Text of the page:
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The Dutch fish-processing industry and wholesale
This report presents an overview of the Dutch fish-processing industry and wholesale from an economic perspective. It outlines the scale, activities, employment, the purchasing and sales flows and developments in the environment of the sector. The research is based on a survey of businesses and on other available statistics. The data relates to the year 2005.
|Round fish and flatfish industry|
|Salmon and eel smokehouses|
|Trade in sea-frozen pelagic fish|
|Processing of common shrimp|
|Domestic fish wholesale|
|Other fish processing and wholesale|
The turnover of the fish-processing industry and wholesale amounted to an estimated €2.7 billion in 2005. Approximately €0.9 billion more in fish products is shipped through the Dutch main ports. A total of approximately €3.6 billion in fish products is therefore traded through the Netherlands. The processing industry consists of 291 establishments. The most important places of business for the processing industry are: Urk, Yerseke, Katwijk, Spakenburg, IJmuiden, Lemmer and Zoutkamp. In addition, fish products are traded on a regular or incidental basis by a few hundred wholesale companies without processing facilities.
The fish sector is not very concentrated. The four largest companies have a market share of approximately 18%. About 60% of the turnover is accounted for by medium-sized companies with a turnover between €5 and €50 million. The degree of concentration of the Dutch fish sector has changed very little since 2000. Within the European context, the fishprocessing industry is undergoing major changes. A number of cross-border company mergers and takeovers have resulted in prominent fish companies coming under non-EU ownership. Icelandic and Norwegian companies play a particularly important role in this. The emergence of fish processing in China is also significant.
Industrial fish-processing in the Netherlands is primarily based on flatfish, herring, shrimps and shellfish. Since 2000, dependence on national fish supplies has declined further in the round fish and flatfish industry.
An estimated 6,500 people are employed in the fish-processing industry. Approximately 20% of the employees in this industry are on temporary contracts. The labour requirement is dependent on the changing availability of raw materials. Approximately a third of the workforce is female. Approximately 60% of those working in fish processing are aged between 25 and 45. Over 80% of them have had no vocational training.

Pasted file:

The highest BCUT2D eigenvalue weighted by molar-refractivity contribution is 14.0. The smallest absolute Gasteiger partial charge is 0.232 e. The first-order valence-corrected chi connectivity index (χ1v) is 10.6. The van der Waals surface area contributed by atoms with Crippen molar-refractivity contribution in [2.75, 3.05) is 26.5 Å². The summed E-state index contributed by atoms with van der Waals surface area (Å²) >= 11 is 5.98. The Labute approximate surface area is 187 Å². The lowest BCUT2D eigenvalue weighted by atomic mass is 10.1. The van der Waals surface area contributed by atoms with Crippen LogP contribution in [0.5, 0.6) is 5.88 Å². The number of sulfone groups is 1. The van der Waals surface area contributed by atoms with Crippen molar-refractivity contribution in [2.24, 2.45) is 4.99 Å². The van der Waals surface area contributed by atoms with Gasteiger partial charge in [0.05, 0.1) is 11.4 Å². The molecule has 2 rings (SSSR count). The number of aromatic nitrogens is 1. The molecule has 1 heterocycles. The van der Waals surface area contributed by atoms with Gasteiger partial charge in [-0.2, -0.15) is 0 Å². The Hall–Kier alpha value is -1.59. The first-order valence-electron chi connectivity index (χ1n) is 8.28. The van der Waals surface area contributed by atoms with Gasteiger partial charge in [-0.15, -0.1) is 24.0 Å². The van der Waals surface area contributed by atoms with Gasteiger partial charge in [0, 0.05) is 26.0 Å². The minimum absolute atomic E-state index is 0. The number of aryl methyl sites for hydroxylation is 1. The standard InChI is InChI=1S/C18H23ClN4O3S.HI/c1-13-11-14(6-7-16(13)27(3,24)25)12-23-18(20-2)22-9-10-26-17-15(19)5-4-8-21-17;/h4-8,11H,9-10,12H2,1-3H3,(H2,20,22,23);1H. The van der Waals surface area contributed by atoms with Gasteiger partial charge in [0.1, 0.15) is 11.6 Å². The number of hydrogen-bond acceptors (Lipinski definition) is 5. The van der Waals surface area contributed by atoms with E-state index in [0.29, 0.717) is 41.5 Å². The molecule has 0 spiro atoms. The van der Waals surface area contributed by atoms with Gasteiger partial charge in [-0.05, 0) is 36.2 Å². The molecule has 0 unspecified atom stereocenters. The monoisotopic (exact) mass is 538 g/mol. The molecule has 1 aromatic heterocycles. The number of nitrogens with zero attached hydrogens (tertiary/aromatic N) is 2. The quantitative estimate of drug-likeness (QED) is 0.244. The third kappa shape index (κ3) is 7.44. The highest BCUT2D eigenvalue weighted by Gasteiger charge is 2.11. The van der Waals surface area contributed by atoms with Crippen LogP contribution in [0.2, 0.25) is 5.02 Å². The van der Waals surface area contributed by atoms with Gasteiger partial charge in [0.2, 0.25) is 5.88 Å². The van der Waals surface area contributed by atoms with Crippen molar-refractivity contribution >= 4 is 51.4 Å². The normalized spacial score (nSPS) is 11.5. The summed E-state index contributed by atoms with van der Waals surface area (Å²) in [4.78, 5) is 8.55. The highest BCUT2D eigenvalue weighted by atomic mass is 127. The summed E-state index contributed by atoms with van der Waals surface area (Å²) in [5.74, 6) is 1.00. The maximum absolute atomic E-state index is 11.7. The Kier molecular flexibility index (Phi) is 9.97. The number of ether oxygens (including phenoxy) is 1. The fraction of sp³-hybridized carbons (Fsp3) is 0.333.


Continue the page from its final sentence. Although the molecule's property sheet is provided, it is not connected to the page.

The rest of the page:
The gross added value of the sector amounts to 14% of the turnover (approximately €340 million). This equates to almost €52,000 per person. Almost 80% of the costs are related to the purchasing of fish and other raw materials.
80% of the products of fish processing are destined for other countries. The export value of the processing industry amounts to approximately €2.2 billion. Approximately €0.9 billion more in fish products is shipped through the main Dutch ports. The scale of the domestic market is estimated at €0.5 billion (wholesale value).
The turnover in the Dutch fish-processing industry and wholesale sector has risen by an average of 13% in recent years while employment has fallen by almost 8%. The growth in turnover is striking because important sub-sectors within fish processing (such as the flatfish and shellfish industries) have been right up to the natural limits of their growth opportunities for a number of years already. The businesses within these sub-sectors already had to deal with the unstable and limited supply of raw materials (fresh or otherwise) from the North Sea in 1995 and 2005. Structural growth on the basis of local supply is therefore impossible. For many businesses, this was even more true in the year 2005 than in previous years. The sector has now partially adapted. Businesses have disappeared or downsized. Some businesses have shifted attention to other imported species. Others have sought out markets that offer greater scope for products with added value by extending their marketing and quality policies. They have thus turned their attention fully to the international market, both with regard to the provision of raw materials and with regard to their customers. The internal market has grown by approx. 20% since 2000, with the supermarkets forming an emerging distribution channel. The turnover of fresh fish in chain stores has doubled since 2000. Dutch fish processing is gradually benefiting more and more from this new sales channel.